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HomeNewsBracebridge council votes not to freeze short-term rentals

Bracebridge council votes not to freeze short-term rentals

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There will be no short-term rental (STR) freeze in Bracebridge after a nearly two-hour debate at the town’s latest council meeting.

A mandatory registry for the currently existing STRs will be made to collect data for future changes to the town’s official plan, any future zoning by-law amendments, and a future short-term rental licensing program.

A consultant will also be brought in to alleviate pressure on staff and will be tasked with developing a short-term rental program by the end of 2022. A request for proposal process will be undertaken by the town, but no timeline was given for when that might start. 

The amended motion was unanimously passed.

This is the second time in as many months that town council has debated the issue. 

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While General Committee had approved using the interim control by-law during its April 19 meeting, it went against what staff recommended. In the report submitted to committee, they wrote they believe more data is needed, notably public consultation, to better understand STR-related issues.

Cheryl Kelley, the town’s Director of Planning and Development, told council that, currently, she doesn’t believe they have enough data to bring a “conclusive and comprehensive” idea forward.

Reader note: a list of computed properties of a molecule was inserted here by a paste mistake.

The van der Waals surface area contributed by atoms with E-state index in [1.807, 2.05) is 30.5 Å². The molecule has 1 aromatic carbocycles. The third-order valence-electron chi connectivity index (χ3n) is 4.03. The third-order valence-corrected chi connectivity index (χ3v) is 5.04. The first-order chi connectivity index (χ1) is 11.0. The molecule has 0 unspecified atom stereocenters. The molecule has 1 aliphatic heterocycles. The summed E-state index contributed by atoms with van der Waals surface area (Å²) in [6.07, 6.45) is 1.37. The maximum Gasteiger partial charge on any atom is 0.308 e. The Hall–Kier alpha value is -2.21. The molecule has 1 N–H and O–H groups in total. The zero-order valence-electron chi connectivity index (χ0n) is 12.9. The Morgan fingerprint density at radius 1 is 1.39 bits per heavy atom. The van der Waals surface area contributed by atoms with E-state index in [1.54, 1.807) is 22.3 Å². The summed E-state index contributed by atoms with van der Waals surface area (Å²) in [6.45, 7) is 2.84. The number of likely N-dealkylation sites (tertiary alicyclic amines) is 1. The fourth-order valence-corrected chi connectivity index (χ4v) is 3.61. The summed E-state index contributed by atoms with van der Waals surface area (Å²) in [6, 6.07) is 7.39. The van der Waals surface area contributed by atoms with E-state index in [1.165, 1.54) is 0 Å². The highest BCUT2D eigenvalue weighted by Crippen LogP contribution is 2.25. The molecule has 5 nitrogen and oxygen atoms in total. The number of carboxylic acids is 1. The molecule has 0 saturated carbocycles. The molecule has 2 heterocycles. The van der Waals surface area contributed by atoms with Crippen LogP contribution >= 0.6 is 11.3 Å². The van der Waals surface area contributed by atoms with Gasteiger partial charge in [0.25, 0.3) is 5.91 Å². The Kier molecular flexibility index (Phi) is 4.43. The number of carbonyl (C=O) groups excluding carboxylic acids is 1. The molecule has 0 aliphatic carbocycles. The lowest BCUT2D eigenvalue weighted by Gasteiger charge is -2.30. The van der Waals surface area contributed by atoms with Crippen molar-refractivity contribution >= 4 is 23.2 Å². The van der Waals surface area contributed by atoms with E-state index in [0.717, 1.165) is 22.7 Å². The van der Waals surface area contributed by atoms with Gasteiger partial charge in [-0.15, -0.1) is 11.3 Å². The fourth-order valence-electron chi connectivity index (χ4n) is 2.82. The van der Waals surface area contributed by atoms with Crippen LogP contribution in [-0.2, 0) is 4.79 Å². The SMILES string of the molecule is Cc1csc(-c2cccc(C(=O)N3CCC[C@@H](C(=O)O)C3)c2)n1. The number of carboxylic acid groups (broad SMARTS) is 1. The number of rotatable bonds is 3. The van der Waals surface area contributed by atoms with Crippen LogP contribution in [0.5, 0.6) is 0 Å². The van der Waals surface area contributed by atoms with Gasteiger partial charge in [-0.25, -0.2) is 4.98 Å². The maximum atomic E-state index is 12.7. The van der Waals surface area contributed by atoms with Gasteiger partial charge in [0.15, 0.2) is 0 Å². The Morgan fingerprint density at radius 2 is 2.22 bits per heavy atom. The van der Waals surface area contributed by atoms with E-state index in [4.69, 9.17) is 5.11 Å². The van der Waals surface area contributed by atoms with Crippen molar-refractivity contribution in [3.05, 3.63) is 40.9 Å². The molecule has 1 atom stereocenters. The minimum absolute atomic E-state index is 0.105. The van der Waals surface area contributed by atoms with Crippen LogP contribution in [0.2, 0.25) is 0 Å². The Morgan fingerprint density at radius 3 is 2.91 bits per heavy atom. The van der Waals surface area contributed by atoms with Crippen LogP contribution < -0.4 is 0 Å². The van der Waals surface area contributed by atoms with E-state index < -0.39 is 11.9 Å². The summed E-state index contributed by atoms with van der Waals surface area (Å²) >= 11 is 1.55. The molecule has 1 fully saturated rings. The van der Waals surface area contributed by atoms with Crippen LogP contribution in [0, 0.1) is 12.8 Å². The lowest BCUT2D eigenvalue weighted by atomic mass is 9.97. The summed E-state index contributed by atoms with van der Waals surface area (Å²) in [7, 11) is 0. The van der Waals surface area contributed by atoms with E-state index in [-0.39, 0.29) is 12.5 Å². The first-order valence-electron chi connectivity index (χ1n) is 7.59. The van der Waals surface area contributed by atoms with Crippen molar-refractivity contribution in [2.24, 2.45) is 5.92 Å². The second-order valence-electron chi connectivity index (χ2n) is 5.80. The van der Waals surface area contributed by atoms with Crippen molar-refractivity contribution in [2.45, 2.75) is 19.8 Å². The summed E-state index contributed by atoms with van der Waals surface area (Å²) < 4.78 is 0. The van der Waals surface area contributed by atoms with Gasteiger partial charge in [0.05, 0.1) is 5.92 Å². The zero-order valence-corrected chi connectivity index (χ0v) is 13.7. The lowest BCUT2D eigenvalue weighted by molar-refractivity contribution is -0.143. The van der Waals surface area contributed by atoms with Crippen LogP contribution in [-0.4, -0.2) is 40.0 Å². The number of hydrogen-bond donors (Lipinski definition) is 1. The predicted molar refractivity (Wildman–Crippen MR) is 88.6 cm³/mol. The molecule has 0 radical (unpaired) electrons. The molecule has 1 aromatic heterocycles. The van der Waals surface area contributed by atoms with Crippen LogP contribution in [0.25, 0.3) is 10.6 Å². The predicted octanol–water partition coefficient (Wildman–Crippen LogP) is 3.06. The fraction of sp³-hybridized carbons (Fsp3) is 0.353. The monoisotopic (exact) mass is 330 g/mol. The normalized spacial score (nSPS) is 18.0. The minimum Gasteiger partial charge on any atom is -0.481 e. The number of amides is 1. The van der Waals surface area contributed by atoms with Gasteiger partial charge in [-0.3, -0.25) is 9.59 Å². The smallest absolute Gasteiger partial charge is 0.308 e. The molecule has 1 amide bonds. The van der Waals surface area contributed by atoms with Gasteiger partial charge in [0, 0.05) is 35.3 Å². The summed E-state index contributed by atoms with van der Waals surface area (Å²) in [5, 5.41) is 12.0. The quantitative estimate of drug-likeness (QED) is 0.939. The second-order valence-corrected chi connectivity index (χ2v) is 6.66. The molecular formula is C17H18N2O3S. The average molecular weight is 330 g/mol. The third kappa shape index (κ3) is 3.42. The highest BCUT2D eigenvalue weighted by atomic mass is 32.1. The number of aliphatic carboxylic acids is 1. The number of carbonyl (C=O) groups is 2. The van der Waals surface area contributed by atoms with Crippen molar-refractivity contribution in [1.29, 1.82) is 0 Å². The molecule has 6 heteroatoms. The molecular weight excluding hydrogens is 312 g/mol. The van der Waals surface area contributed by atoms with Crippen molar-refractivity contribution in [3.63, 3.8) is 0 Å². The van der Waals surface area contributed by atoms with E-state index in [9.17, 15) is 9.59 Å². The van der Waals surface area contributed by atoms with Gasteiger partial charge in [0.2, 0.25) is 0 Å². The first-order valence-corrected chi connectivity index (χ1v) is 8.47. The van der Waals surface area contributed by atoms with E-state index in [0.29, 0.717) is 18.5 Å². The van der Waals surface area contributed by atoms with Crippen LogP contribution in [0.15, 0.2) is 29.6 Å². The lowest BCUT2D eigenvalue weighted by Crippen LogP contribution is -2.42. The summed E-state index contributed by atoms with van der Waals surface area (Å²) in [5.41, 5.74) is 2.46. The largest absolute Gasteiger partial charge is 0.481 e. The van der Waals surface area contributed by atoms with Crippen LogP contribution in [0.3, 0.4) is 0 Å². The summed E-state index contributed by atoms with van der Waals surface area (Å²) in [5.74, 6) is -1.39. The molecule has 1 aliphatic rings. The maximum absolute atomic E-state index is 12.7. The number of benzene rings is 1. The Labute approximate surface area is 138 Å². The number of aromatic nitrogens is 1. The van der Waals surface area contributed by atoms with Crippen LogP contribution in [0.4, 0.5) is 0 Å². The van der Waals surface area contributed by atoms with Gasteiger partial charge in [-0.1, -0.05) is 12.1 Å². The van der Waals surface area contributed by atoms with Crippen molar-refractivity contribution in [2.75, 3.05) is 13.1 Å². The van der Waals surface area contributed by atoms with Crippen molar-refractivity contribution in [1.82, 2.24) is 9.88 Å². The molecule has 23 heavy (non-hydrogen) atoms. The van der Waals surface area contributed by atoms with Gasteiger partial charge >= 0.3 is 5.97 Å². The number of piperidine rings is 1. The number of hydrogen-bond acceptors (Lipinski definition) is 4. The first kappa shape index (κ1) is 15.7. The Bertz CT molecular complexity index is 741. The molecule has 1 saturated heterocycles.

During council, there were six delegations that hoped to sway council to vote against what they decided a few weeks ago at committee. 

Catharine Thompson, who owns Cozy Cottages of Muskoka, explained that her business and others aren’t just renting cottages out to people who have the sole intention of “hanging out” in Muskoka. Thompson gave the example of a woman with two kids who rents a cottage from her because she is trying to get away from her abusive husband. Thompson said another person is renting from her because he just got a job in the area and wants to feel out the area, and job, before they decide to stay here long-term.

During April 19’s committee meeting, Deputy Mayor Rick Maloney noted that the town has received 19 complaints about the roughly 300 STRs, but Coun. Mark Quemby pushed back saying that number should be multiplied by 50.

“There are many people that are annoyed or upset but not willing to complain for fear of retribution from their neighbours,” Quemby said.

“At the end of the day this is about behaviour,” Maloney told council during Wednesday’s meeting. He said that it’s a “small percentage” of STRs that do cause issues, adding that ones that follow the rules shouldn’t be punished.

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